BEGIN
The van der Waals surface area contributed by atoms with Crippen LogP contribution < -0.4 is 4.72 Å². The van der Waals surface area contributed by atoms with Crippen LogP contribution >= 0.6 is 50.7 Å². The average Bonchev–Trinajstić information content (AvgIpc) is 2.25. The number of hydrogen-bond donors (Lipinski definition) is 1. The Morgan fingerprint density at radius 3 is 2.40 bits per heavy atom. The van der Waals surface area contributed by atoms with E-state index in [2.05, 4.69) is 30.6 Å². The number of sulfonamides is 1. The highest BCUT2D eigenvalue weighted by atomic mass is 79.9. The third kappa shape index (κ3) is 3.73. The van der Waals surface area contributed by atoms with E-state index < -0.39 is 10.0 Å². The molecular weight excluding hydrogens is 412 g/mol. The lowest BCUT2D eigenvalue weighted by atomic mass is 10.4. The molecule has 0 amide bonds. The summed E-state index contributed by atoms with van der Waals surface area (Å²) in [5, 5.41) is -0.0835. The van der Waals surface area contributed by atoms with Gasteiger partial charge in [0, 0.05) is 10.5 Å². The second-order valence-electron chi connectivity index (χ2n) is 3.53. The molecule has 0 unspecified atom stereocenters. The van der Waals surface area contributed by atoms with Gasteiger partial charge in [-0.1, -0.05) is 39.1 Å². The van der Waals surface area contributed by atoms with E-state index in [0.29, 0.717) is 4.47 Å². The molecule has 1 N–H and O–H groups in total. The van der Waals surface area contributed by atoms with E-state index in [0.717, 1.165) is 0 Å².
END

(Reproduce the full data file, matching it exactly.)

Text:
The van der Waals surface area contributed by atoms with Crippen LogP contribution < -0.4 is 4.72 Å². The van der Waals surface area contributed by atoms with Crippen LogP contribution >= 0.6 is 50.7 Å². The average Bonchev–Trinajstić information content (AvgIpc) is 2.25. The number of hydrogen-bond donors (Lipinski definition) is 1. The Morgan fingerprint density at radius 3 is 2.40 bits per heavy atom. The van der Waals surface area contributed by atoms with E-state index in [2.05, 4.69) is 30.6 Å². The number of sulfonamides is 1. The highest BCUT2D eigenvalue weighted by atomic mass is 79.9. The third kappa shape index (κ3) is 3.73. The van der Waals surface area contributed by atoms with E-state index < -0.39 is 10.0 Å². The molecular weight excluding hydrogens is 412 g/mol. The lowest BCUT2D eigenvalue weighted by atomic mass is 10.4. The molecule has 0 amide bonds. The summed E-state index contributed by atoms with van der Waals surface area (Å²) in [5, 5.41) is -0.0835. The van der Waals surface area contributed by atoms with Gasteiger partial charge in [0, 0.05) is 10.5 Å². The second-order valence-electron chi connectivity index (χ2n) is 3.53. The molecule has 0 unspecified atom stereocenters. The van der Waals surface area contributed by atoms with Gasteiger partial charge in [-0.1, -0.05) is 39.1 Å². The van der Waals surface area contributed by atoms with E-state index in [0.29, 0.717) is 4.47 Å². The molecule has 1 N–H and O–H groups in total. The van der Waals surface area contributed by atoms with E-state index in [0.717, 1.165) is 0 Å².